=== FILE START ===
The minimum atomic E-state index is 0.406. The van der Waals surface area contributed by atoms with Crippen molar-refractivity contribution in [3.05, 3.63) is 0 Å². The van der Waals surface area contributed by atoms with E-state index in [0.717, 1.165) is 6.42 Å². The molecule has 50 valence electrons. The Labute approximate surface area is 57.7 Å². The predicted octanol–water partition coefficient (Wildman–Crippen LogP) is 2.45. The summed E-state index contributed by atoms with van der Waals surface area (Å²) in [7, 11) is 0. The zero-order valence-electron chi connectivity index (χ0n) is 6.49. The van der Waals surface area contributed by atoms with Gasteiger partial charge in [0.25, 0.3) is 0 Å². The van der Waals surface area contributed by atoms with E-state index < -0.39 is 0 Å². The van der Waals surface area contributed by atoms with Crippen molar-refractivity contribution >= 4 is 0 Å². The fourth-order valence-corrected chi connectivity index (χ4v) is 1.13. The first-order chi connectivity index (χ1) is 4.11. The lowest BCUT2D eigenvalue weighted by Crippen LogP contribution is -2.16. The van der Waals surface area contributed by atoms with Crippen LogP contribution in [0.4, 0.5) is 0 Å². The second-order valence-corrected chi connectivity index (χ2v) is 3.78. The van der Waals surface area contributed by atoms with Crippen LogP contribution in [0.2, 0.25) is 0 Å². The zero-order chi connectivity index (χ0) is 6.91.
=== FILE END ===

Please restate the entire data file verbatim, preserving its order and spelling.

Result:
The minimum atomic E-state index is 0.406. The van der Waals surface area contributed by atoms with Crippen molar-refractivity contribution in [3.05, 3.63) is 0 Å². The van der Waals surface area contributed by atoms with E-state index in [0.717, 1.165) is 6.42 Å². The molecule has 50 valence electrons. The Labute approximate surface area is 57.7 Å². The predicted octanol–water partition coefficient (Wildman–Crippen LogP) is 2.45. The summed E-state index contributed by atoms with van der Waals surface area (Å²) in [7, 11) is 0. The zero-order valence-electron chi connectivity index (χ0n) is 6.49. The van der Waals surface area contributed by atoms with Gasteiger partial charge in [0.25, 0.3) is 0 Å². The van der Waals surface area contributed by atoms with E-state index < -0.39 is 0 Å². The van der Waals surface area contributed by atoms with Crippen molar-refractivity contribution >= 4 is 0 Å². The fourth-order valence-corrected chi connectivity index (χ4v) is 1.13. The first-order chi connectivity index (χ1) is 4.11. The lowest BCUT2D eigenvalue weighted by Crippen LogP contribution is -2.16. The van der Waals surface area contributed by atoms with Crippen LogP contribution in [0.4, 0.5) is 0 Å². The second-order valence-corrected chi connectivity index (χ2v) is 3.78. The van der Waals surface area contributed by atoms with Crippen LogP contribution in [0.2, 0.25) is 0 Å². The zero-order chi connectivity index (χ0) is 6.91.